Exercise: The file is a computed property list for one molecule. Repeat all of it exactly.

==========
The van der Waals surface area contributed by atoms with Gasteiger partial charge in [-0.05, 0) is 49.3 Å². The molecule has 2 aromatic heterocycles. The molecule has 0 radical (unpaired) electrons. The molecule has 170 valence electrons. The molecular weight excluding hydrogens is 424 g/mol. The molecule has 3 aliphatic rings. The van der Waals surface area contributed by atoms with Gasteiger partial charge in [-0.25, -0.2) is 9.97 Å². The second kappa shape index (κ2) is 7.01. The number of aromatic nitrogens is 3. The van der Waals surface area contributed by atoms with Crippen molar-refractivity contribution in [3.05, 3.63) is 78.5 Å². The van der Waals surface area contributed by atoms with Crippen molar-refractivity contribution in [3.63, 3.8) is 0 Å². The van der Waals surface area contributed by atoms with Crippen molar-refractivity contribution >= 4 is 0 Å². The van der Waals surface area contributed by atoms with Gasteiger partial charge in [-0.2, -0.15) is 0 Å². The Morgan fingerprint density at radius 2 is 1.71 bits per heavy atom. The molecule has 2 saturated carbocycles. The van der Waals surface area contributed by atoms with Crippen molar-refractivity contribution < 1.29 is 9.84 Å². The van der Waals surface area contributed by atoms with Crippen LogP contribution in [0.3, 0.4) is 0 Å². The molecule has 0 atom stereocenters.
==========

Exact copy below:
The van der Waals surface area contributed by atoms with Gasteiger partial charge in [-0.05, 0) is 49.3 Å². The molecule has 2 aromatic heterocycles. The molecule has 0 radical (unpaired) electrons. The molecule has 170 valence electrons. The molecular weight excluding hydrogens is 424 g/mol. The molecule has 3 aliphatic rings. The van der Waals surface area contributed by atoms with Gasteiger partial charge in [-0.25, -0.2) is 9.97 Å². The second kappa shape index (κ2) is 7.01. The number of aromatic nitrogens is 3. The van der Waals surface area contributed by atoms with Crippen molar-refractivity contribution in [3.05, 3.63) is 78.5 Å². The van der Waals surface area contributed by atoms with Crippen molar-refractivity contribution in [3.63, 3.8) is 0 Å². The van der Waals surface area contributed by atoms with Crippen molar-refractivity contribution >= 4 is 0 Å². The van der Waals surface area contributed by atoms with Gasteiger partial charge in [-0.2, -0.15) is 0 Å². The Morgan fingerprint density at radius 2 is 1.71 bits per heavy atom. The molecule has 2 saturated carbocycles. The van der Waals surface area contributed by atoms with Crippen molar-refractivity contribution < 1.29 is 9.84 Å². The van der Waals surface area contributed by atoms with Crippen LogP contribution in [0.3, 0.4) is 0 Å². The molecule has 0 atom stereocenters.